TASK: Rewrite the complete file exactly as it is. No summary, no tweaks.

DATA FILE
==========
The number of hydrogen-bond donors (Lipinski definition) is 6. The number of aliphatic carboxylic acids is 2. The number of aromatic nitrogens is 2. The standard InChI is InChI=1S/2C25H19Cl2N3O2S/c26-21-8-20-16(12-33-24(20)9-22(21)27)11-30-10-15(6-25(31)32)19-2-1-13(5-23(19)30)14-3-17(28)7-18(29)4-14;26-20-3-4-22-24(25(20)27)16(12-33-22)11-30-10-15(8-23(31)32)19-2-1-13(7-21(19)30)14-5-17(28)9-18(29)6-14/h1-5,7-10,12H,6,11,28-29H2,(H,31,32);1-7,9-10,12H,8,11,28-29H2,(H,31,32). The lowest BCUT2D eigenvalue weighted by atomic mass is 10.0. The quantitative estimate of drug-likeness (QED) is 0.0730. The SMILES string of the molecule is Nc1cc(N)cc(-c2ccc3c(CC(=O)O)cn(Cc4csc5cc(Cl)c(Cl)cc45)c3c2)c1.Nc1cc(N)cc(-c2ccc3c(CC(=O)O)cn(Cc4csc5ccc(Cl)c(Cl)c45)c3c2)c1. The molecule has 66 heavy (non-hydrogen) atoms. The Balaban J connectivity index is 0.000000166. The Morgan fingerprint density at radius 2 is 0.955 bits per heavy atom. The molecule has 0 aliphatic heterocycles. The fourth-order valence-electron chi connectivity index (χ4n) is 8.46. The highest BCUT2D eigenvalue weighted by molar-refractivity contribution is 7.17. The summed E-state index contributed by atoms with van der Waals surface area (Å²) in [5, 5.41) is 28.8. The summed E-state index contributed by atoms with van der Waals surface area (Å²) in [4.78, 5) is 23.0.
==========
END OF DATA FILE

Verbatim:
The number of hydrogen-bond donors (Lipinski definition) is 6. The number of aliphatic carboxylic acids is 2. The number of aromatic nitrogens is 2. The standard InChI is InChI=1S/2C25H19Cl2N3O2S/c26-21-8-20-16(12-33-24(20)9-22(21)27)11-30-10-15(6-25(31)32)19-2-1-13(5-23(19)30)14-3-17(28)7-18(29)4-14;26-20-3-4-22-24(25(20)27)16(12-33-22)11-30-10-15(8-23(31)32)19-2-1-13(7-21(19)30)14-5-17(28)9-18(29)6-14/h1-5,7-10,12H,6,11,28-29H2,(H,31,32);1-7,9-10,12H,8,11,28-29H2,(H,31,32). The lowest BCUT2D eigenvalue weighted by atomic mass is 10.0. The quantitative estimate of drug-likeness (QED) is 0.0730. The SMILES string of the molecule is Nc1cc(N)cc(-c2ccc3c(CC(=O)O)cn(Cc4csc5cc(Cl)c(Cl)cc45)c3c2)c1.Nc1cc(N)cc(-c2ccc3c(CC(=O)O)cn(Cc4csc5ccc(Cl)c(Cl)c45)c3c2)c1. The molecule has 66 heavy (non-hydrogen) atoms. The Balaban J connectivity index is 0.000000166. The Morgan fingerprint density at radius 2 is 0.955 bits per heavy atom. The molecule has 0 aliphatic heterocycles. The fourth-order valence-electron chi connectivity index (χ4n) is 8.46. The highest BCUT2D eigenvalue weighted by molar-refractivity contribution is 7.17. The summed E-state index contributed by atoms with van der Waals surface area (Å²) in [5, 5.41) is 28.8. The summed E-state index contributed by atoms with van der Waals surface area (Å²) in [4.78, 5) is 23.0.